You are currently browsing the monthly archive for June 2008.

This is a bit on the first Gulf War – still rings true.

*Not safe for work*

RIP, George Carlin

We continue to move forward, slowly but surely, on the kitchen remodel. Eric’s been working on the electrical for the past couple of weeks, and got all the lighting installed and switches wired. On Saturday his brother Ivan came over and they tore out all the old tile.  Poor Ivan – he always gets roped into helping us when we’re having a heat wave! It was miserable, messy, noisy work. Eric and I spent a good chunk of time yesterday cleaning up, and still have a lot to do. Even though they covered stuff up with tarps as best they could, there’s still a layer of dust over everything in that general area.

I’ll try to post some pics later this week – we’ve got our existing cabinets and appliances set up in a very rough approximation of the new layout so that we can live with it for awhile and see how it works. We haven’t ordered the cabinets yet, so we still have time to make some final tweaks to the plan.

So, I’m sitting at the Teen Center desk, reading the archives of Sweet Juniper because the library has been really quiet all day, and just as I’m reading a post about Jim helping a cow give birth I hear this mooing noise over in the corner. For a brief moment I was really disoriented. We have a display spinner in the Teen Center at the library that we use for graphic novels. It needs a little WD-40, I think, because when it spins it sounds exactly like one of those cylindrical cow sound toys.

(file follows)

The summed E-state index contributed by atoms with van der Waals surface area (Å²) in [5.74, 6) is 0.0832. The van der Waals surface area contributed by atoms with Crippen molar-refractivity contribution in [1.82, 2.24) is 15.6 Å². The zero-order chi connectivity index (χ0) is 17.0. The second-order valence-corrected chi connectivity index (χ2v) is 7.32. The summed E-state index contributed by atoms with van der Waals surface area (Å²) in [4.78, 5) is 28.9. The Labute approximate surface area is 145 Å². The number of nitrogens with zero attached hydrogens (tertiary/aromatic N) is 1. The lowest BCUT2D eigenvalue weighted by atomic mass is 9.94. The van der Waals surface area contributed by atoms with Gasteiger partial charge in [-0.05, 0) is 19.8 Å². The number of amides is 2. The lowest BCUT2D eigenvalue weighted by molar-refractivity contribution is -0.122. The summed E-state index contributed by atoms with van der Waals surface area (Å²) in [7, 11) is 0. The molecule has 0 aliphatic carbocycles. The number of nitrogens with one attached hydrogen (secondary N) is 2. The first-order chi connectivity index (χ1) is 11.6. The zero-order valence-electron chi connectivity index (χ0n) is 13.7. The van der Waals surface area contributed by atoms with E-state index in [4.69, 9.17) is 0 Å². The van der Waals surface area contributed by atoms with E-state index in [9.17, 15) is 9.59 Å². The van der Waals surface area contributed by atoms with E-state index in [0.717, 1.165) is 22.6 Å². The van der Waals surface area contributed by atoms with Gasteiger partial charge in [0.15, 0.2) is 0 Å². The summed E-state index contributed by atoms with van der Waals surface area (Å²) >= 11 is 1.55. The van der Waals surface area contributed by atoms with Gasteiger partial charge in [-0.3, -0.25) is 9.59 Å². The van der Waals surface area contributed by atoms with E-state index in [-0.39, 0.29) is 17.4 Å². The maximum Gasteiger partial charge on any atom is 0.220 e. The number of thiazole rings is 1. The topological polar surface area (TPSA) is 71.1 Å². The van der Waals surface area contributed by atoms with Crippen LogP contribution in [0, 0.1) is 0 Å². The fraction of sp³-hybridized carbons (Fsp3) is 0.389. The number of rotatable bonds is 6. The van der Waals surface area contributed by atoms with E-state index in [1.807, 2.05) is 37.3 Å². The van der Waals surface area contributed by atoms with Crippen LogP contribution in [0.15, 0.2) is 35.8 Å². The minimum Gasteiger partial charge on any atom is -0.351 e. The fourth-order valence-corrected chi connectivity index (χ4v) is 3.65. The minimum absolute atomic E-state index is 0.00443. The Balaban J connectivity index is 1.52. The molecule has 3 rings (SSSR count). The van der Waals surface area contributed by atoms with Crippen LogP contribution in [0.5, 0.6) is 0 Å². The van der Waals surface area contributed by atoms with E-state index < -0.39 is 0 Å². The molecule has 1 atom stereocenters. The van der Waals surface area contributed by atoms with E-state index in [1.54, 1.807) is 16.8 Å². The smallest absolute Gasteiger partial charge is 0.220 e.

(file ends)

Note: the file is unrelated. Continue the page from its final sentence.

A few months ago I read March by Geraldine Brooks, which tells the story of Mr. March, the largely absent father from Little Women. I thought it was interesting, but I was disappointed by the ending – it was a bit of a sucker punch. Lately I’ve been hearing good things about her latest, People of the Book, so I thought I’d give it a chance. I’m glad I did – I really enjoyed it.

The main character, Hanna Heath, is a rare book conservator who is called in to examine an unusual illuminated manuscript with religious and political significance. As she examines the book, she finds several tiny artifacts and deposits (a wine stain, an insect wing, etc.) that offer clues to its history. The story alternates between Hanna’s experiences as she investigates these clues, and the stories of how the book came to acquire the mysterious items. While Hanna’s research only gives her an inkling of how and where the book may have traveled, the reader gets to meet the various people involved and gets a richly detailed understanding of the history of the manuscript and the people involved in creating, preserving and passing it along. A very enjoyable read.